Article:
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Androgen Sensitivity And Exercising

Androgen Sensitivity And Exercising

In the last few years, the concept of androgen sensitivity and exercising has caught many eyebrows.

Let us read about androgen sensitivity and androgen insensitivity before we talk about the concept of androgen sensitivity and exercising.

Androgen insensitivity syndrome (AIS) can be defined as a form of genetic alteration in which the human body gets partially or completely intolerant to testosterone, the primary male sex hormone. This condition affects sexual development during puberty or before the birth of a child. Usually, children born with this health condition are genetically male, with one X and one Y chromosome.

Primary Causes Of Androgen Insensitivity Syndrome

Androgen receptor gene mutations result in androgen insensitivity syndrome (that is also referred to as Androgen resistance syndrome, Dihydrotestosterone receptor deficiency, and Androgen receptor deficiency). This gene is behind providing guidance to create androgen receptor that helps our body cells to respond to androgens (hormones like testosterone). When mutated, this gene tends to inhibit androgen receptors from working smoothly and normally. This makes body cells responsive to androgens or may inhibit body cells from making use of these hormones at all. 

It is believed that about 2/3rd of all androgen sensitivity syndrome cases are inherited from mothers whose bodies include an altered copy of the androgen receptor gene or one of their two X chromosomes. The remaining androgen sensitivity syndrome cases happen because of a new mutation that may occur in the mother's egg cell during early fetal development or conception.

Androgen insensitivity syndrome can be classified into three categories:

•    Complete androgen insensitivity syndrome (CAIS)
•    Mild androgen insensitivity syndrome (MAIS)
•    Partial androgen insensitivity syndrome (PAIS)

Complete androgen insensitivity syndrome (CAIS) occurs when the body is unable to properly utilize androgens at all. Children who are born with this health condition tend to possess the external sexual characteristics of females, but born without a uterus. This means that they don't menstruate or cannot conceive. They have a female gender identity and usually raised as females.

On the other hand, children who are born with partial androgen insensitivity (also called Reifenstein syndrome) may have female-like genitalia, genitalia with both male and female characteristics, or genitalia that look like males. Children who are born with mild androgen insensitivity are usually born with male sexual characteristics but are often infertile or experience enlargement of the breasts at puberty.

If androgen insensitivity syndrome is suspected, medical practitioners may recommend blood tests to identify the sex chromosomes, check the genetic changes, and measure sex hormone levels.

It is worthwhile to note here that androgenic hormones play a crucial role in some effects of exercises and physical training. Also, minimal androgen amounts are the differentiating factors between males and females in aggression, bone growth, and red blood cell production. Changes in androgen sensitivity or levels do contribute to increases in protein synthesis, muscle glycogen, and lean body mass that is generally associated with chronic exercise.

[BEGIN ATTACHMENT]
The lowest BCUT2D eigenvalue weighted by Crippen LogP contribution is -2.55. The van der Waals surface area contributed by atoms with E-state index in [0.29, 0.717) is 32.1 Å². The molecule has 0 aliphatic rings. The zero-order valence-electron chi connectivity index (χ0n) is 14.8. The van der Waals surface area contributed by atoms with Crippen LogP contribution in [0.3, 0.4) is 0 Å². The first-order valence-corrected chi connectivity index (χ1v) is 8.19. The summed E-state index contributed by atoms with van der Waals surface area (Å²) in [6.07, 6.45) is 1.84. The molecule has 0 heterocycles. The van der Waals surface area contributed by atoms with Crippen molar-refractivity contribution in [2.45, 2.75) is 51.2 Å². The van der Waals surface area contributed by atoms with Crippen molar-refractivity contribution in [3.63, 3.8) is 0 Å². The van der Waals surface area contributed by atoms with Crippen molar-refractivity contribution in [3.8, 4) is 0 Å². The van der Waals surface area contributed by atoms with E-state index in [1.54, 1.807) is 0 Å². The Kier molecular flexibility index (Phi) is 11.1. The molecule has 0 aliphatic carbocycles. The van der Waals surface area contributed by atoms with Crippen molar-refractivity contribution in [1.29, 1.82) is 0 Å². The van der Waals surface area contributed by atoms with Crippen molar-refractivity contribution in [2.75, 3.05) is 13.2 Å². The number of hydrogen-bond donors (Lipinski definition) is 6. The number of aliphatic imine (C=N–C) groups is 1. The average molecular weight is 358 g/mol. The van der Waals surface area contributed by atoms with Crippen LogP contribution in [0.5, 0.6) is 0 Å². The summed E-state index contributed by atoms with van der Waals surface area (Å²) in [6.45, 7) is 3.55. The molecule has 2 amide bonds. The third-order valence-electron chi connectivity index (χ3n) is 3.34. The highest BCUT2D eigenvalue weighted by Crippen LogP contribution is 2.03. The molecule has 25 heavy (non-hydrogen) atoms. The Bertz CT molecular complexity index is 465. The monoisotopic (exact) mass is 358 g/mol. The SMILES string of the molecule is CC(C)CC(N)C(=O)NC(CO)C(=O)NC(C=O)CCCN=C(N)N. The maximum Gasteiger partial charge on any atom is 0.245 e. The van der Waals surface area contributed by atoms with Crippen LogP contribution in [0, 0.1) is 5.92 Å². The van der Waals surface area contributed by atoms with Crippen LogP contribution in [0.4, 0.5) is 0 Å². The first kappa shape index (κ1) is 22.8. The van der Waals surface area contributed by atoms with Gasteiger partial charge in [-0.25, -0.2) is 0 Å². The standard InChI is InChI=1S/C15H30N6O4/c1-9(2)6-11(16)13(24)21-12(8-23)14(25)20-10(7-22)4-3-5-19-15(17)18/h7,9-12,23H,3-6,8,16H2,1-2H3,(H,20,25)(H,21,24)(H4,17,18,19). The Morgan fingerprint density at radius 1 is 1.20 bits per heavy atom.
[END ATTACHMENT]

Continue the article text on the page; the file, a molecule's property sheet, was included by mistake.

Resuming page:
Several studies have suggested that women with Polycystic ovary syndrome (PCOS) experience significant improvements in the levels of androgens and insulin sensitivity via resistance training and vigorous aerobic exercise. For instance, women with PCOS are more prone to develop cardiovascular disease, obesity, non-alcoholic fatty liver disease (NAFLD), anxiety, depression, type 2 diabetes, and mood disorders.

This is primarily because the ovaries produce excessive androgen amounts in the case of women with PCOS via hyperstimulation by the intrinsic dysregulation of steroidogenesis or luteinizing hormone. Moreover, insulin resistance and hyperinsulinemia are promoted by hyperandrogenism. This, in turn, can exacerbate hyperandrogenemia while also leading to obesity and weight gain. Also, women with PCOS may experience insulin resistance that has been attributed to increased insulin receptor substrate 1 (IRS1) serine phosphorylation and insulin receptor in muscle.

Thankfully, regular exercises can help women with PCOS and other similar conditions by helping them lose stubborn weight, especially when associated with a healthy, well-balanced diet. Several studies have demonstrated the positive and significant effects of exercises on androgen sensitivity. For instance, progressive resistance training or strength training, aerobic exercise, combination exercises, single bout exercise, exercise in conjunction with dietary modification, or high-intensity interval training can go a long way to the positive concept of androgen sensitivity and exercising.

A study highlighted that a supervised treadmill exercise at 60% VO2max for one hour three days a week improved Gradual dose reduction (GDR) and a measure of atrial natriuretic peptide (ANP, −log[EC50]). Exercise training can significantly enhance the expression of Long chain fatty acids (LCFA) transport proteins (FAT/CD36, CPTI). The inhibition of androgen receptors can minimize the expression of Carnitine palmitoyltransferase I (CPT I) in the skeletal muscle to reduce fat metabolism. Therefore, the suppression AR receptor sensitivity or minimizing sex hormone can inhibit fat metabolism and energy efficiency by suppressing Carnitine palmitoyltransferase I.

We hope that this piece of information on the concept of androgen sensitivity and exercising was useful to you.

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